Beginning with an overview of the social cognitive perspective, this article reviews the social cognitive theories of hypnosis. Hypnosis theories are often dichotomized into state and nonstate theories, with social cognitive theories being the most prominent exemplars of nonstate theories. However, neither state nor nonstate theories of hypnosis are monolithic as there are a number of differently nuanced social cognitive theories of hypnosis. Although this article does not deny the possibility that reliable physiological markers of an altered state of hypnosis may one day be found, and underscore the importance of identifying the psychophysiological substrates of hypnosis, it argues that the claim that neurophysiological data resolve the altered state issue is not warranted by the available evidence. Furthermore it explains how social cognitive theorists have studied and conceptualized hypnotic phenomena that traditionally have been attributed to an altered state of consciousness.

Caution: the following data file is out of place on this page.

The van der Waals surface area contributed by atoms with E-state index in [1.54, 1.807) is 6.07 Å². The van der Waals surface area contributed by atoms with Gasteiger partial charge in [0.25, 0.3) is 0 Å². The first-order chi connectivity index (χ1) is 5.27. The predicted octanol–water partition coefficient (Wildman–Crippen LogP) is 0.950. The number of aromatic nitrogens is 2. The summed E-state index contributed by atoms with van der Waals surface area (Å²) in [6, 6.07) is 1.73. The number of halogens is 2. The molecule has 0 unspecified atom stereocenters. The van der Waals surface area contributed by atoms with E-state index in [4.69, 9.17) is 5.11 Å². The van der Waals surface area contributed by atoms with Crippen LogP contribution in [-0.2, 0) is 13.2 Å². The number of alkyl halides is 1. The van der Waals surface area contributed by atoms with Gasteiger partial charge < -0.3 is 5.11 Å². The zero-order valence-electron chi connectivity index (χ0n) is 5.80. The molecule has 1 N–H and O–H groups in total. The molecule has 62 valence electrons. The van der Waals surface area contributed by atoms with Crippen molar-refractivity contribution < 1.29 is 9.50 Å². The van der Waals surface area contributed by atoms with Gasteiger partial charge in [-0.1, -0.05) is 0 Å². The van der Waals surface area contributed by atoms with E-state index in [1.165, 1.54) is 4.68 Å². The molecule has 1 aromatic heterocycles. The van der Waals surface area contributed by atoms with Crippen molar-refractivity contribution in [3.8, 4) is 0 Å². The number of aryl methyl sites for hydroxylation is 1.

|Original language||English (US)|
|Title of host publication||The Oxford Handbook of Hypnosis|
|Subtitle of host publication||Theory, Research, and Practice|
|Publisher||Oxford University Press|
|State||Published - Sep 18 2012|
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